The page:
82 Wash. U. L. Q. 821 (2004)
One of the fundamental debates in corporate law pits the authority of the board of directors to make business decisions without judicial interference against the accountability of directors to shareholders for their decisions. The business judgment rule attests to the value ascribed to authority by providing only limited judicial review for claims of breach of the duty of care, while the entire fairness test demonstrates the value ascribed to accountability by providing far more exacting scrutiny for claims of breach of the duty of loyalty. In cases involving structural bias, however, neither doctrine is appropriate. Whenever the interests of directors are in conflict with those of shareholders, there is a justifiable concern that directors will pursue their own interests instead of those of shareholders. The interposition of disinterested directors is helpful but inadequate because no directors are truly disinterested; at the very least, all directors are inherently interested in issues of accountability. In certain situations involving structural bias, the courts have developed intermediate standards of review for breach of fiduciary duty, but these standards are inadequate. This article proposes and defends a standard that draws upon the insights of both the business judgment rule and the entire fairness test. The proposed standard calls for a moderate review of the merits of directors' decisions in cases involving structural bias. A review of the substantive merit of directors' decisions is necessary to guard against possible abuse by conflicted directors (whether conscious or unconscious), but such review must be limited in order to afford directors sufficient latitude for the exercise of business judgment. Only such an approach can provide the appropriate balance between directorial authority and accountability. Corporate law, intermediate standard of review, reasonableness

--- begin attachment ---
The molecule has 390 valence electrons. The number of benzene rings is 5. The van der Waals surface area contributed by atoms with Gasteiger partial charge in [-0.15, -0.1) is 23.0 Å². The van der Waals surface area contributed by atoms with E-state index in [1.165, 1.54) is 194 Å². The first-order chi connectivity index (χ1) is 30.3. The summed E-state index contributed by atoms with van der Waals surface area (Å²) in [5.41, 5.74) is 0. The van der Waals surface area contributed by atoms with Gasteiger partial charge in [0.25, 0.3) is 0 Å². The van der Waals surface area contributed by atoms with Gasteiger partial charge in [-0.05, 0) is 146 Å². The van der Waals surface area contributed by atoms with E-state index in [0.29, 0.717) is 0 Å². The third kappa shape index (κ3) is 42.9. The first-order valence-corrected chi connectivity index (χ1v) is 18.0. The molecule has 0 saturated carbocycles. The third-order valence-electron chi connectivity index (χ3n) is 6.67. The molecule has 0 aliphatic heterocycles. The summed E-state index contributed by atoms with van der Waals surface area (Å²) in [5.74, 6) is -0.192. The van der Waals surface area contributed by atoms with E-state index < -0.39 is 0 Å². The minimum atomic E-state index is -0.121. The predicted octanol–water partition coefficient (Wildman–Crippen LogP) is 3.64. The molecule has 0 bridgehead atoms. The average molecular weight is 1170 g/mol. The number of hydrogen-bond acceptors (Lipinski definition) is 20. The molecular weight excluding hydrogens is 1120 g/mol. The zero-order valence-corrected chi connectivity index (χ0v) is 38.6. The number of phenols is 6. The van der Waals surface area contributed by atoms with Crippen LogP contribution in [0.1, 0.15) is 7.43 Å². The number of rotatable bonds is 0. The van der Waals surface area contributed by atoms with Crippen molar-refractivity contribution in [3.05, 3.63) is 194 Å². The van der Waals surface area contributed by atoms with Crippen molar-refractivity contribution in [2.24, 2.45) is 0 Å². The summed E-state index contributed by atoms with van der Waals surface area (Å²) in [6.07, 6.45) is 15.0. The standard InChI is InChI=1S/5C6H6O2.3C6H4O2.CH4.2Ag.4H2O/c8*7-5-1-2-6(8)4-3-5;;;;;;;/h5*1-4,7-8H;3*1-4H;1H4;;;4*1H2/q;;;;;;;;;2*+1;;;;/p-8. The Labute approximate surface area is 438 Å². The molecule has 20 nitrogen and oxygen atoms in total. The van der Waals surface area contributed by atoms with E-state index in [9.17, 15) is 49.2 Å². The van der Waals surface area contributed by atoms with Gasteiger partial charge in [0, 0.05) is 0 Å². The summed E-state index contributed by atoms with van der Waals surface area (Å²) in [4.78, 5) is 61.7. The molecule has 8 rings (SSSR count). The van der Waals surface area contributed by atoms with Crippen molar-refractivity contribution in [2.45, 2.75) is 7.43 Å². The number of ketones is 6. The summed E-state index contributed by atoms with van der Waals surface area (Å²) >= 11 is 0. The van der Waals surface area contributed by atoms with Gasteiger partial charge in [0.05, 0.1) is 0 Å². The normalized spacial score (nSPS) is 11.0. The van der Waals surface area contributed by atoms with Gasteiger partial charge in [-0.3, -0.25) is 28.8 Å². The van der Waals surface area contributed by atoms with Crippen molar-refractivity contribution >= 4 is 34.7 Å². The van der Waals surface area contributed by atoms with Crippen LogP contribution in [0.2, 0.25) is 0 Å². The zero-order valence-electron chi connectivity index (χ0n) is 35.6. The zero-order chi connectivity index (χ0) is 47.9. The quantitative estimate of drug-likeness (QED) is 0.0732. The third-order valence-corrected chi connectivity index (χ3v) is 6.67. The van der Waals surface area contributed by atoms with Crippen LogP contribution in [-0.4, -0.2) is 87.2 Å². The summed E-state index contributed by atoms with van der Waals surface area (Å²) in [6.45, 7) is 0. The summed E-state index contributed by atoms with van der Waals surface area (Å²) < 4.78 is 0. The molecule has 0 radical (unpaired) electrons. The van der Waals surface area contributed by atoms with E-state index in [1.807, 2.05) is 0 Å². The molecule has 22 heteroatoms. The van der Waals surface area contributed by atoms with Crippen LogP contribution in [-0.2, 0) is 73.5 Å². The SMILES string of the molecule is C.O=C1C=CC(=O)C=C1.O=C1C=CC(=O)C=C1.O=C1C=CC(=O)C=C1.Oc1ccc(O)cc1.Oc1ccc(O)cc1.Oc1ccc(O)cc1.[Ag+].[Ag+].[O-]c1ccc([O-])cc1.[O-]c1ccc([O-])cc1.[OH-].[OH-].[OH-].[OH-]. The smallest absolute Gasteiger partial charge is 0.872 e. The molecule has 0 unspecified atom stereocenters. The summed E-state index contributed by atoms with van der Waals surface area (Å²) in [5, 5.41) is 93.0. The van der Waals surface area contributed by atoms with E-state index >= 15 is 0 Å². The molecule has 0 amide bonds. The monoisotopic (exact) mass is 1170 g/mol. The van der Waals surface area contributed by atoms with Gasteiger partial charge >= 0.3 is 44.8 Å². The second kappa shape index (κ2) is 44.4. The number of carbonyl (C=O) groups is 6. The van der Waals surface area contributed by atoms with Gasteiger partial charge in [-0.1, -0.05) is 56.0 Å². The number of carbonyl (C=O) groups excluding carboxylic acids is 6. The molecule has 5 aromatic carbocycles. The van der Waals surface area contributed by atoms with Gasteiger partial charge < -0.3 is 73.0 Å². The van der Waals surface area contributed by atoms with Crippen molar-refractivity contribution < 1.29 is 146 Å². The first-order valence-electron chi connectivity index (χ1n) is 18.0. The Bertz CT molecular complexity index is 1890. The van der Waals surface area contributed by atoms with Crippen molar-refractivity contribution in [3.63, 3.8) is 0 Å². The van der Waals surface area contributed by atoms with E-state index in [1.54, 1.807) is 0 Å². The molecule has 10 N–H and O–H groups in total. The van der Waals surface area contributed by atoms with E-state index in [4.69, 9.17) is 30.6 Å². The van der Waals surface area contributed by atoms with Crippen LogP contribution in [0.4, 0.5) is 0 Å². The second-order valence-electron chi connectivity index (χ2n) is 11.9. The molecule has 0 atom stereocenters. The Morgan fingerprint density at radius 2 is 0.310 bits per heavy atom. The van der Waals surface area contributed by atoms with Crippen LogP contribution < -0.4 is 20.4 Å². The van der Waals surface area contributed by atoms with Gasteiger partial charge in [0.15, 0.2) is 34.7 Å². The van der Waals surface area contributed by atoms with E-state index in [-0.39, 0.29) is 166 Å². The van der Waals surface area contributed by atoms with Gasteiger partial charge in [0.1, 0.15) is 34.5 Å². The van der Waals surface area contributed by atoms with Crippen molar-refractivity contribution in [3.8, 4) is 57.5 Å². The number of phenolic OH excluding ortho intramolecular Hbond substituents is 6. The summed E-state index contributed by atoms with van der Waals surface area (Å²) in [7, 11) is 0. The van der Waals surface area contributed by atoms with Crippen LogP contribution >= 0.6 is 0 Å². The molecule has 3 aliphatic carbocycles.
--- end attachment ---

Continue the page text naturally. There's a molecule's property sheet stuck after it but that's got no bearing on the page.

Structural Bias and the Need for Substantive Review,
82 Wash. U. L. Q. 821 (2004).
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